10. We think also that Mr. Sen's, contention on the question of set off cannot be accepted. The relevant restitution order was in respect of an amount (Rs. 1250/-), which had been received by the nresent decree-holder respondent on account of her minor daughters aforesaid and as their guardian and, possibly, on behalf of herself also, and although, it is true there was an order for restitution in respect of the said amount possibly against herself also along with her said minor daughters, it is difficult to bring the case within either Order 21 rule 18 or Order 21 Rule 19 of the Code of Civil Procedure or within any permissible extension of the wame on equitable grounds, that is, under the Court's inherent powers under the Code. The three cases, cited by Mr. Sen on the point namely Hazari Ram v. Bansidhar Dhandhania, 64 Ind App 67, at p. 73: (AIR 1937 PC 39 at p 41); Krishna Chandra Bhowmick v. Pabna Dhanabhandar Co. Ltd. : AIR1935Cal225 ; Bank of Dacca Ltd. v. Gour Gopal Saha : AIR1936Cal409 , are Obviously distinguishable and, indeed, the instant case, on the facts, stated above, would, plainly, fall within the exception, noted by the Privy Council in the above-cited case, 64 Ind App 67 at p. 73: (AIR 1937 PC 39 at p. 41) to which, their Lordships categorically held, the plea of set-off would be utterly inapplicable, both on statute and on principle. We do not think, therefore, that Mr. Sen's contention that the appellant is entitled to a set off in respect of the amount, covered by the above restitution order, can be accepted in the present case and the learned Subordinate Judge appears to have been right in over-ruling the same.
11. On the main question, however, namely, that the stipulation for payment of double the amount in case of default for three consecutive months was a stipulation by way of penalty and that, although the same forms part of a decree of Court, as the said term wan really incorporated under a compromise, it cannot be regarded except as part of a compromise decree, .so asi to be subject to relief even in the executing court, Mr. Sen's client ought to succeed. The appellant, therefore, would be entitled to relief in respect of the same as part of a contract, providing for penalty, even though the said contract has been incorporated in a decree of court. This, indeed, is clear from the series of decisions, starting from Suren-dra Nath v. Secretary of State, 24 Cal WN 545: (AIR 1920 Cal 716) and ending with Kartick Chandra v. Anila Bala Devi, 54 Cal WN 17. The underlying principle has been fully discussed by this Court in, at least, three of the aforesaid decisions namely, 24 Cal WN 545: (AIR 1920 Cal 716), Kandarpa Nag v. Banwarilal Nag, 33 Cal LJ 244: (AIR 1921 Cal 356(2)) and Gopal Krishna v. Hari Nath, 34 Cal LJ 157: (AIR 1921 Caf 565), and it is unnecessary to add anything to the said discussion. Of the above cases, again, 24 Cal WN 545: (AIR 1920 Cal 716) and 34 Cal LJ 157: (AIR 1921 Cal 565) are two instances, where the relief was given by the executing court which was executing the particular decree (See also in this connection Mohiuddin v. Mt. Kashmiro Bibi : AIR1933All252 . We do not think that the Patna decision (Jitendra Nath v. Mt. Jasoda Sahun, AIR 1926 Pat 122, 125) to the contrary is good law on the subject just as the Bombay case or cases, therein relied upon namely, Shirekuli Timapa v. Mahablya, ILR 10 Bom 435, and Bai-prasad v. Dharanidhar, ILR 10 Bom 437n, cannot be said to be good law in the face of the later Bombay decision Balambhat v. Vinayak, ILR 35 Bom 239, directly in point, and the Full Bench decision of the staid High Court in Krishnabai v. Hari, ILR 31 Bom 15, which was given in the meantime and which was relied! upon and explained in the aforesaid case, (ILR 35 Bom 239).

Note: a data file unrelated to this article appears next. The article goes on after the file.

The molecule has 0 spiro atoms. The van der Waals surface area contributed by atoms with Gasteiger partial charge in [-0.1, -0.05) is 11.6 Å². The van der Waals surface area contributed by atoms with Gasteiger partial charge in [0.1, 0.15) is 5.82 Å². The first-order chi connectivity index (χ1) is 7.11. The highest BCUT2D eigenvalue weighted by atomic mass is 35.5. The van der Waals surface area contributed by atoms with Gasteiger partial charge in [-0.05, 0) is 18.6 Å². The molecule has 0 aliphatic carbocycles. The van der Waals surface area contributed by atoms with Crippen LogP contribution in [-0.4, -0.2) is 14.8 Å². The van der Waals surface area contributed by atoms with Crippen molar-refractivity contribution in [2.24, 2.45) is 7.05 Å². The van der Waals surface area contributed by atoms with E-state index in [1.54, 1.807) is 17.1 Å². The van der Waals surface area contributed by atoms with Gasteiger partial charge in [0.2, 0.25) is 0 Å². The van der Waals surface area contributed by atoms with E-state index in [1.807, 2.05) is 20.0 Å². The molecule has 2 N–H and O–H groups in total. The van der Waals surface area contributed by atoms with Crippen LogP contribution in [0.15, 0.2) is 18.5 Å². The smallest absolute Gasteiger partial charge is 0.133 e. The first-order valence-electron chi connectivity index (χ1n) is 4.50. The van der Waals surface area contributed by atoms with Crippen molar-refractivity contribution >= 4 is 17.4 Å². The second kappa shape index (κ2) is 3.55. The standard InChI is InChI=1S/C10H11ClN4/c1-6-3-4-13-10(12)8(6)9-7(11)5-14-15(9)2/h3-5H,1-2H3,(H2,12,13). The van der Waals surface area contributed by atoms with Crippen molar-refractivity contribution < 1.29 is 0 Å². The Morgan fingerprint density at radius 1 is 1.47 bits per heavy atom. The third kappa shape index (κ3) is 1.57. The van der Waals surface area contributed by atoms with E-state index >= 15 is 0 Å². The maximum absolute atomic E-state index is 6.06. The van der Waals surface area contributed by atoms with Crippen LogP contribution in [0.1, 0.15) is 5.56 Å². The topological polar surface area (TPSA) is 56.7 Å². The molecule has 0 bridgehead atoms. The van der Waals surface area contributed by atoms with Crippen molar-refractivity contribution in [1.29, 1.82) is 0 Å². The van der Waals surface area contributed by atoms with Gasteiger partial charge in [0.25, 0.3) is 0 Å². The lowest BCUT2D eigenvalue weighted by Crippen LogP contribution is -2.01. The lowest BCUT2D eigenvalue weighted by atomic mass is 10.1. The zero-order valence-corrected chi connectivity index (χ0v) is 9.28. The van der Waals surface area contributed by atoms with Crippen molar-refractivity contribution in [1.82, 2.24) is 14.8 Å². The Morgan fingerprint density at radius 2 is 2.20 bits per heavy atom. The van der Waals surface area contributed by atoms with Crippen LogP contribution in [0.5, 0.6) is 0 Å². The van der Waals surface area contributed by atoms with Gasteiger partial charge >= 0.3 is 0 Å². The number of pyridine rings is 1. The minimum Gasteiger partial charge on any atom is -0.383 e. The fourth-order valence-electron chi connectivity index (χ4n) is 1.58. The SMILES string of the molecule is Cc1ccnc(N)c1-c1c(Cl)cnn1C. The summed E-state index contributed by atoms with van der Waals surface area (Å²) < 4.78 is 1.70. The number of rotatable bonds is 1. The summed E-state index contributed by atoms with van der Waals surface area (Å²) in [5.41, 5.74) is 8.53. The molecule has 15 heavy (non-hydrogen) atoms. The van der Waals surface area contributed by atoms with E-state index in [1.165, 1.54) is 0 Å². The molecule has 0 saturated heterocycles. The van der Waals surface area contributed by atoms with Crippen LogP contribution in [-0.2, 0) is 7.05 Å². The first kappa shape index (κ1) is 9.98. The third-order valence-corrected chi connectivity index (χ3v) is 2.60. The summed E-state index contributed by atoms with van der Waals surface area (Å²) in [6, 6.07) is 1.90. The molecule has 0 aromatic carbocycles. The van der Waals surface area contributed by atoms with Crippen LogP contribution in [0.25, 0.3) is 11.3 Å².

12. In the present case, the term of double payment was, undoubtedly, a term of penalty. The appellant, therefore, would be entitled to relief under Section 74 of the Indian Contract Act. The respondent, however, even, under that section, would be. entitled to reasonable compensation even in the abse-nce of proof of special damage.
13. Taking into consideration, the facts and circumstances of the instant case, we think that reasonable compensation should be assessed, as and by way of interest, at the rate of 8 per cent per annum on the amount of monthly allowance in arrears and under execution in the present case, from the date of default until payment or until adjustment, recognised, and accepted fay the Court.
14. We. would, therefore, decree this appeal only to this extent that the respondent's claim for recovery of arrears of monthly allowance in the present execution at double the rate, namely, at Rs. 180/- per month in place of the original rate of Rs. 90/- per month, would be allowed at the aforesaid original or reduced rate of Rs. 90/- per month with interest at the rate of 8 per cent per annum from the date of default until payment or adjustment as aforesaid, The order of the learned Subordinate Judge will be modified accordingly,
15. Taking the entire circumstances into consideration, we would direct the parties to bear their own costs in this Court.
Amaresh Roy, J.
16. I agree.